A recent event by The Industry We Want (TIWW), an initiative launched by Fair Wear in January together with the Ethical Trading Initiative, was well attended, showing that the initiative’s goal – bringing industry stakeholders together to work on better labour conditions in the garment industry – is shared by many.
The event, which was jointly hosted by the Ethical Trading Initiative and the Fair Wear Foundation, attracted more than 270 attendees across the supply chain and featured a diverse set of speakers including Nazma Yesmin, from the Bangladesh Institute for Labour Studies; Bulent Alkanli from the Turkish Clothing Manufacturers’ Association; business and human rights specialist Olivia Windham-Stewart; the Sustainable Apparel Coalition’s Jeremy Lardeau; and Dorothy Lovell from the OECD.
The meeting on the 23rd of June started with hosts Pierre Hupperts and Ama van Dantzig sharing an overview of the achievements after the kick-off event in January: Many constructive conversations were held with a variety of key industry stakeholders, including focus groups and one-to-one conversations with workers, suppliers and trade union representatives in Bangladesh, Vietnam, Bulgaria and North Macedonia. Around 200 additional stakeholders joined six open-door working sessions to explore key areas and possibilities for measuring and driving progress.
The Industry We Wants presents three focus areas and 12 key metrics
The result was the decision on three focus areas with twelve key metrics, which were announced at Wednesday’s event, four each for the three central pillars social, environmental and commercial, intended to create a more common conversation and being indicative of wider, systemic change in the sector.
“This is the only initiative in the clothing and footwear industry that looks at social, environmental and commercial with equal prominence, placing particular emphasis on commercial practices as key to unlocking social and environmental progress”, says TIWW.
For the social pillar, four indicators were presented: wages, remedy, social protection and collective bargaining agreement (CBA) coverage. The environmental pillar will focus on water, chemicals, waste and greenhouse gas emissions, whereas the commercial pillar will look at purchasing practices, profit margin/value distribution, risk sharing/buyer power and inequality.
Panelists stress alignment and holistic approach
A common theme from panelists was the need to take a holistic approach to the three pillars in order to realise the ambitions of the SDGs, with a recognition that it is often changes in commercial practices that can support improvements to social and environmental conditions impacted by supply chains.
Bulent Alkanli, managing director of Istanbul-based sourcing office Perseus Ltd and elected board member of the Turkish Clothing Manufacturer’s Association, stressed the pressure experienced by suppliers due to very short lead times. “This has an effect on workers and the value chain as a whole. Instead, we need equal value distribution, which is achieved through equal contracts and fair wages,” he says.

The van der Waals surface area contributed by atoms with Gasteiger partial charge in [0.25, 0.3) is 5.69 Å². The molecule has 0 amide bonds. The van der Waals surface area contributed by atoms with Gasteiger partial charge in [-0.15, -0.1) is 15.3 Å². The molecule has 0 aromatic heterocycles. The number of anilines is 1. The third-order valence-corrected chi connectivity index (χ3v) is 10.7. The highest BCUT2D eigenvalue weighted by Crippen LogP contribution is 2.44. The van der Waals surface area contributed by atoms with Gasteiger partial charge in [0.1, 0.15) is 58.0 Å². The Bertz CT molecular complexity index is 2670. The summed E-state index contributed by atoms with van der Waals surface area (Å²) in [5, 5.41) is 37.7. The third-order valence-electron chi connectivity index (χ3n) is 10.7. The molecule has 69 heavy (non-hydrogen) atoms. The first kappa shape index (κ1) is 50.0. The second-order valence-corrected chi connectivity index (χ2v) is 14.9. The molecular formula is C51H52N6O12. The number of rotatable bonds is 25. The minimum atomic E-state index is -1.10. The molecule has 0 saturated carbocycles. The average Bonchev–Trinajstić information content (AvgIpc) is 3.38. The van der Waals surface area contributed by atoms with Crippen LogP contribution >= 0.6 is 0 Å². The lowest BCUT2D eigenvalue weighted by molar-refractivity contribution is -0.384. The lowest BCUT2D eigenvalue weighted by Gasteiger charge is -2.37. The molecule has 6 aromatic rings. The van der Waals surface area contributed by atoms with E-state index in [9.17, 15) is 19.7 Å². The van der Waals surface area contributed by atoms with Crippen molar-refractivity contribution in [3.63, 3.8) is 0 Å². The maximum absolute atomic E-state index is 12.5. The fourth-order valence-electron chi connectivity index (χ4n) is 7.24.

Nazma Yesmin, director of the Bangladesh Institute of Labour Studies (BILS), pointed to the fact that there is currently no national minimum wage in the country. Garment workers earn on average about 8,000 taka per month (roughly 90 US dollars) but about 332 US dollars would be required as a living wage. “The social protection mechanism is low,” she says, which is apparent during the current Covid-19 pandemic. “We need financial assistance during Covid, a stipend for children’s education among others to build an ethical, inclusive and sustainable industry,” says Yesmin.
Living wages are key
Kristina Ampeva, president of the Citizens Association of Textile, Leather and Shoe Workers in North Macedonia agreed. Asked what a better industry would look like, she also mentioned living wages, along with a pleasant working atmosphere, respecting the laws of a country and a more caring way of doing business in general.
Commenting on the industry’s environmental challenges, Jeremy Lardeau, vice president of the Higg Index at the Sustainable Apparel Coalition (SAC), said that tracking progress is important,but also keeping an eye on the industry’s footprint. “We need industry-wide standards to track and then need to gauge what the impact is,” he said.
German supply chain law as a blueprint for EU
Sebastian Herold, senior policy officer at the sustainable textiles supply chains and sustainable consumption unit of the German Federal Ministry for Economic Cooperation and Development (BMZ), talked about the new supply chain act adopted in Germany on the 11th of June, which will be in effect after two years. First, it will apply to companies with more than 3,000 workers and one year later to companies with more than 1,000 workers. “This is a big step to ensure better human rights projection along the supply chain,” said Herold.
Asked why the German government decided to move ahead and why in this sector, Juergen Janssen, program director at the German Corporation for International Cooperation (GIZ), said that the idea was to send the message that companies have a responsibility for their entire supply chain. Now, a similar law is to be applied to the EU as well and collaboration is on the way.
In terms of the recent Covid-19 crisis and the Rana Plaza tragedy, Janssen emphasised learning from the events, pointing to Winston Churchill’s famous quote “never let a good crisis go to waste”. “The boat has been rocked; now we need to decide if we want to go back to old models or if it is time for change, collaboration? Many Organisations are trying to use this window of opportunity for change,” Janssen said.
The next milestone for The Industry We Want is a hybrid online/offline event in February 2022 (Covid permitting), timed to take place alongside the OECD Forum on Due Diligence in the Garment and Footwear Sector.